The final meal I’d like to tell you about was also my favorite. That would be the meal we had at Cochon:
Almost universally, everyone said we had to eat at Cochon. In fact, my friend Ben even texted me, without knowing where I was going to eat: “Besides Cochon, where are you eating?”
It’s that inevitable that you go there when you visit New Orleans, especially if you’re a food person.
And the praise is well-deserved.
This is the room, bustling with activity:
And here’s the bread they serve you right away:
When I asked the waiter what made it so good, he said, “It’s made with lard.” See? That’s why you want to eat at Cochon.
These spicy, garlicky, buttery broiled oysters are not-to-be-missed:
Though this iceberg lettuce salad was ever so slightly disappointing:
Let’s not dwell on that, though, when we have the Cochon cochon to talk about:
What a profound plate of food this is. A big pile of shredded pork that’s been seared on the outside, topped with pork cracklings and–you can barely see it–cooked apples (to add sweetness) in a bowl with turnips and a rich, meaty jus. I mean seriously, how could this not be the best plate of food that we ate in New Orleans?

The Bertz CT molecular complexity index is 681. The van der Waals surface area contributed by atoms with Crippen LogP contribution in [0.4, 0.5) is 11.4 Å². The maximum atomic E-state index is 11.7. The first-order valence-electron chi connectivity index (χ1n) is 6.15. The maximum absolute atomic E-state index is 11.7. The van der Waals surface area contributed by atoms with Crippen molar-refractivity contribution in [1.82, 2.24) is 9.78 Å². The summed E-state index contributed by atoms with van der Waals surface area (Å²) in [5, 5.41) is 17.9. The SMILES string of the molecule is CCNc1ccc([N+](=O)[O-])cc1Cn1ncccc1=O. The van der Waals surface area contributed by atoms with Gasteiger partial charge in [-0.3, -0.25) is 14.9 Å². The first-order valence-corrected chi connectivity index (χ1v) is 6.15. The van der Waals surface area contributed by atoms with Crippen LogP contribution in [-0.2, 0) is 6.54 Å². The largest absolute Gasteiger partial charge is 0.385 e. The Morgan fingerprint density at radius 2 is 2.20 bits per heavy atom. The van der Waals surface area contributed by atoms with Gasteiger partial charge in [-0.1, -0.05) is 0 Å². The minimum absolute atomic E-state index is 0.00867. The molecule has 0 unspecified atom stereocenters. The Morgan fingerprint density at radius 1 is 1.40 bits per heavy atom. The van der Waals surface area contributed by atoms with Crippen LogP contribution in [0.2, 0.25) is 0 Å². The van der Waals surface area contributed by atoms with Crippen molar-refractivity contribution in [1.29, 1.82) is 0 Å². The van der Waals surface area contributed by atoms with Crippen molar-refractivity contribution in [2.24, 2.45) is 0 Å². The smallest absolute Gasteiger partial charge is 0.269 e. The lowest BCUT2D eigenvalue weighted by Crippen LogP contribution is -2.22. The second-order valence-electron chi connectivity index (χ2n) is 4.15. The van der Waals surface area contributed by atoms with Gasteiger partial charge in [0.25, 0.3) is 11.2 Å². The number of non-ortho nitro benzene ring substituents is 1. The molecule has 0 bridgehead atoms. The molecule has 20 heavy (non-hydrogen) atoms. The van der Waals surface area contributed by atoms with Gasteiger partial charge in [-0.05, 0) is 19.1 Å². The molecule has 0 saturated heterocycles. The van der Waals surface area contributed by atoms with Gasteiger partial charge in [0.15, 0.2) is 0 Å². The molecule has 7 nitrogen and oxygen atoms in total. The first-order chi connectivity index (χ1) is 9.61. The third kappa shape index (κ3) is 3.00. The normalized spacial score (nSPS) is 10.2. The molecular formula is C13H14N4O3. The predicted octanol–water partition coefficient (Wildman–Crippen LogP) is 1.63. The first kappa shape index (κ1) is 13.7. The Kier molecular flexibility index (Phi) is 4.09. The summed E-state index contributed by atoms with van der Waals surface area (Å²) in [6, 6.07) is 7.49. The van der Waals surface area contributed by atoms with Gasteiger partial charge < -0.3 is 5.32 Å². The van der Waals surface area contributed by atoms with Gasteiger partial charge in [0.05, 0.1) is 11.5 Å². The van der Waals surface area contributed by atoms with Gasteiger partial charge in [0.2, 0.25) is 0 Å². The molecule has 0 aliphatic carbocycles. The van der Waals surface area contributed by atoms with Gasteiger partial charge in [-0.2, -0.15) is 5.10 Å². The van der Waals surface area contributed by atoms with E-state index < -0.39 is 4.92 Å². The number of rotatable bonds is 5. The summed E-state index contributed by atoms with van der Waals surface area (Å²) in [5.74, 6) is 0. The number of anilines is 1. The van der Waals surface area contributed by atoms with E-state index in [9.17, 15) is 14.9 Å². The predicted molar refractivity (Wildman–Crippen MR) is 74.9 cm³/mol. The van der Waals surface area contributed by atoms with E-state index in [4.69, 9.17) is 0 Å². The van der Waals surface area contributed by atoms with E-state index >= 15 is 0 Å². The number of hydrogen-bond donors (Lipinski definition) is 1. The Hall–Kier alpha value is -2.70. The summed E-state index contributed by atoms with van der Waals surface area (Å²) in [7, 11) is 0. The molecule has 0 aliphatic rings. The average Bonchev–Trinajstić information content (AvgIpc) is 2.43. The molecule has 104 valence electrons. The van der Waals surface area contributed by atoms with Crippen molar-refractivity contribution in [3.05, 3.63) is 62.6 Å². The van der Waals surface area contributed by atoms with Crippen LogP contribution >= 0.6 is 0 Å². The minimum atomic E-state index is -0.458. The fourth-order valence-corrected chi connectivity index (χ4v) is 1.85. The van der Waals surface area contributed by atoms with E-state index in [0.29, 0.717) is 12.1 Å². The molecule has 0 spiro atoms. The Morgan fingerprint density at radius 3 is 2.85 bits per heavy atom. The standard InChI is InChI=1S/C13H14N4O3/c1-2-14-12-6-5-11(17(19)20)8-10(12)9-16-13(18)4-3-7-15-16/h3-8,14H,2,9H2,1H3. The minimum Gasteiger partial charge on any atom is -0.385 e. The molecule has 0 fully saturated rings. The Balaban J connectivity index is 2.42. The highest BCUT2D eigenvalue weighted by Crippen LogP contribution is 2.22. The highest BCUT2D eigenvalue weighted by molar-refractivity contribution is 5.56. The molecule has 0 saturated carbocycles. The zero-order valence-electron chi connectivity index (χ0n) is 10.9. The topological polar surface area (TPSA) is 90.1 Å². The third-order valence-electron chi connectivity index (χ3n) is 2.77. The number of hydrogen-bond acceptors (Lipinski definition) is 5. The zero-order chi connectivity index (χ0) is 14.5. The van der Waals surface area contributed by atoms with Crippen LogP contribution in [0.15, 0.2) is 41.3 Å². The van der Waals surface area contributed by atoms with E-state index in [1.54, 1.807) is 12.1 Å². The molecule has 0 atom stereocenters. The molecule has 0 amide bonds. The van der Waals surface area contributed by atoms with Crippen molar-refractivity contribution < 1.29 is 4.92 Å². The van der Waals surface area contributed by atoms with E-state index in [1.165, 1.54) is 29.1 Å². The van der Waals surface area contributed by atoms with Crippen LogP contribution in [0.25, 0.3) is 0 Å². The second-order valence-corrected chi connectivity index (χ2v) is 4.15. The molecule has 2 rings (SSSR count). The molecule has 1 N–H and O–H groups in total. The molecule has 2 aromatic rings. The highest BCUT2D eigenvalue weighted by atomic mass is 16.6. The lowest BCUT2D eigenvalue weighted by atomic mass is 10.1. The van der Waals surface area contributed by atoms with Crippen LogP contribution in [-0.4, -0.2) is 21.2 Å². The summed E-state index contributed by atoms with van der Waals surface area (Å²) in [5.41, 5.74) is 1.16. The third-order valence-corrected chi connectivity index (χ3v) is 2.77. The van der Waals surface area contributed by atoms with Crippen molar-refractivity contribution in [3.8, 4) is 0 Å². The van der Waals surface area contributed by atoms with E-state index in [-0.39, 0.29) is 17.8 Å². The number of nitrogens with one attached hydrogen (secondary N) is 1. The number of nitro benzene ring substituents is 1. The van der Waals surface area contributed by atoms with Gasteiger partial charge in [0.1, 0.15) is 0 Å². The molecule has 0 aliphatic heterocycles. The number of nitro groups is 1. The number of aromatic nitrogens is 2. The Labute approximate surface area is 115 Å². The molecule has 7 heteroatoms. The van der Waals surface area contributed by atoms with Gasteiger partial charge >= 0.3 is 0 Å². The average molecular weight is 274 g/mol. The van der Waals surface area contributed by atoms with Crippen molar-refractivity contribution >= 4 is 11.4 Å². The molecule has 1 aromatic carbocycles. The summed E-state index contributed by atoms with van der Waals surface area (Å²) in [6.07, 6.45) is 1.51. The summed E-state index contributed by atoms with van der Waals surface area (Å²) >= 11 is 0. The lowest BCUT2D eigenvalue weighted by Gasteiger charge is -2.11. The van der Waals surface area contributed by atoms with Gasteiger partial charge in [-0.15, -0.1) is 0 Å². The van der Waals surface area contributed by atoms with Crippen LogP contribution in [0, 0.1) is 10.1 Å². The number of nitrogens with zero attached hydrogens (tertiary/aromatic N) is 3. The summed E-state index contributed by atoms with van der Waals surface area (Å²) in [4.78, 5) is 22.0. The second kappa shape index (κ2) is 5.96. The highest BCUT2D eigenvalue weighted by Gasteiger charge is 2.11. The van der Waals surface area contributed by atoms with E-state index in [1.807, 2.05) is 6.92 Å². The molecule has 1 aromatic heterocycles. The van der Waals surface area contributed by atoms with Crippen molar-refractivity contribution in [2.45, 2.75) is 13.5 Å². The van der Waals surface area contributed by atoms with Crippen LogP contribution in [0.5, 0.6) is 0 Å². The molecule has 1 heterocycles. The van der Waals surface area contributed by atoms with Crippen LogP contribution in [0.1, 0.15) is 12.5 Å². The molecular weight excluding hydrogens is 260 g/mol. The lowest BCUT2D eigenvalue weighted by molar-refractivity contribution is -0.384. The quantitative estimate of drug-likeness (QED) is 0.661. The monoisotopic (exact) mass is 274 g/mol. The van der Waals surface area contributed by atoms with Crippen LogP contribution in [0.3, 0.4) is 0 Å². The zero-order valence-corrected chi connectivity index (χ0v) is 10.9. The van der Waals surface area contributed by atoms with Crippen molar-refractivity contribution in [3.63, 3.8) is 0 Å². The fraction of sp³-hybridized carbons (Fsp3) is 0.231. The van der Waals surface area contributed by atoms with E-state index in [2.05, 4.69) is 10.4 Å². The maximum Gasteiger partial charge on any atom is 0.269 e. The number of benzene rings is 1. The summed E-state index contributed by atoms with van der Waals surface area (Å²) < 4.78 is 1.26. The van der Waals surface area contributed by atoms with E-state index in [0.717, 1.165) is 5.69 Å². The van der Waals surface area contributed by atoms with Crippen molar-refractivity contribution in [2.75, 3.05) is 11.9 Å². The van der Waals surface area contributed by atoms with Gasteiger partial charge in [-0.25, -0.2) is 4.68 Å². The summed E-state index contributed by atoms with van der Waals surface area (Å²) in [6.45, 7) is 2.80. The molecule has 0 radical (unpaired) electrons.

We shared that along with the rabbit with dumplings:
For the longest time, I’ve shirked anything that’s served “with dumplings” thinking of sad, soggy floaters ruining a perfectly good bowl of stew. But here the dumplings take on a life of their own. They absorb all the rich goodness of the rabbit gravy but, on the top, they’re almost like crisp biscuits. They’re wonderful.
Again, for health purposes, we had to order a vegetable. So this time we ordered hush puppies:
Words fail, these were so good.
And as for dessert, just a simple plate of fruit in the form of a peach pie:
The chef at Cochon is Donald Link and I made a point, upon returning to New York, to buy his book “Real Cajun” which I plan to cook from ASAP. He’s really one of New Orleans’s best chefs and his book reflects that.
So those are four meals that stand out as the best from our trip. Surely we didn’t cover the whole town (next time I want to try Herbsaint, Link’s other restaurant) but we did pretty well. And obviously I’ve been fasting ever since we got back because, I mean–God in heaven–that was a lot of food.